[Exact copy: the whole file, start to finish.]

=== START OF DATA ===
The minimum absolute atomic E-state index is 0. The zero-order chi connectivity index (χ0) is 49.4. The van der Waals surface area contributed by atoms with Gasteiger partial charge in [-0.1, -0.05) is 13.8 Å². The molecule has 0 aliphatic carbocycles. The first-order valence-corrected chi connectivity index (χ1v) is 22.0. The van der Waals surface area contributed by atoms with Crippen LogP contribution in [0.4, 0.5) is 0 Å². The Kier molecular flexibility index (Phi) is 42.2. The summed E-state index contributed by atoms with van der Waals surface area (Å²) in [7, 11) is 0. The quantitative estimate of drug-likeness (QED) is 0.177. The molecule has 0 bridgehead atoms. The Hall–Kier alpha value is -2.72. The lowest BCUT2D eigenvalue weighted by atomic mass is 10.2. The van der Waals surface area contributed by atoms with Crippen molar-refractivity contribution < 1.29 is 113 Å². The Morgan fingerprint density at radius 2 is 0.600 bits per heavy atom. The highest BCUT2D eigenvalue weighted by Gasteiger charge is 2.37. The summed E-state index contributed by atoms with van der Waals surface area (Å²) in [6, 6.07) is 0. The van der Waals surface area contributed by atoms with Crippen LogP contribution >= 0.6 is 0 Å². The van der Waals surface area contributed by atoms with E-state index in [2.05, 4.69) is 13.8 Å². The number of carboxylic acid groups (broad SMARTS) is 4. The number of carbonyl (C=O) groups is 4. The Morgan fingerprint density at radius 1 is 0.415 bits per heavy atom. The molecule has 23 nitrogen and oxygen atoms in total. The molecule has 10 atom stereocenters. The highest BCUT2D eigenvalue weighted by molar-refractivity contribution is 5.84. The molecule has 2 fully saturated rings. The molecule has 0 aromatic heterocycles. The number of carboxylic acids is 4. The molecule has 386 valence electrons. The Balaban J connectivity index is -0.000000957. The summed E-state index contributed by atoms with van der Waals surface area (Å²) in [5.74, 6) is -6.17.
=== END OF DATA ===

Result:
The minimum absolute atomic E-state index is 0. The zero-order chi connectivity index (χ0) is 49.4. The van der Waals surface area contributed by atoms with Gasteiger partial charge in [-0.1, -0.05) is 13.8 Å². The molecule has 0 aliphatic carbocycles. The first-order valence-corrected chi connectivity index (χ1v) is 22.0. The van der Waals surface area contributed by atoms with Crippen LogP contribution in [0.4, 0.5) is 0 Å². The Kier molecular flexibility index (Phi) is 42.2. The summed E-state index contributed by atoms with van der Waals surface area (Å²) in [7, 11) is 0. The quantitative estimate of drug-likeness (QED) is 0.177. The molecule has 0 bridgehead atoms. The Hall–Kier alpha value is -2.72. The lowest BCUT2D eigenvalue weighted by atomic mass is 10.2. The van der Waals surface area contributed by atoms with Crippen molar-refractivity contribution < 1.29 is 113 Å². The Morgan fingerprint density at radius 2 is 0.600 bits per heavy atom. The highest BCUT2D eigenvalue weighted by Gasteiger charge is 2.37. The summed E-state index contributed by atoms with van der Waals surface area (Å²) in [6, 6.07) is 0. The van der Waals surface area contributed by atoms with Crippen LogP contribution >= 0.6 is 0 Å². The van der Waals surface area contributed by atoms with E-state index in [2.05, 4.69) is 13.8 Å². The number of carboxylic acid groups (broad SMARTS) is 4. The number of carbonyl (C=O) groups is 4. The Morgan fingerprint density at radius 1 is 0.415 bits per heavy atom. The molecule has 23 nitrogen and oxygen atoms in total. The molecule has 10 atom stereocenters. The highest BCUT2D eigenvalue weighted by molar-refractivity contribution is 5.84. The molecule has 2 fully saturated rings. The molecule has 0 aromatic heterocycles. The number of carboxylic acids is 4. The molecule has 386 valence electrons. The Balaban J connectivity index is -0.000000957. The summed E-state index contributed by atoms with van der Waals surface area (Å²) in [5.74, 6) is -6.17.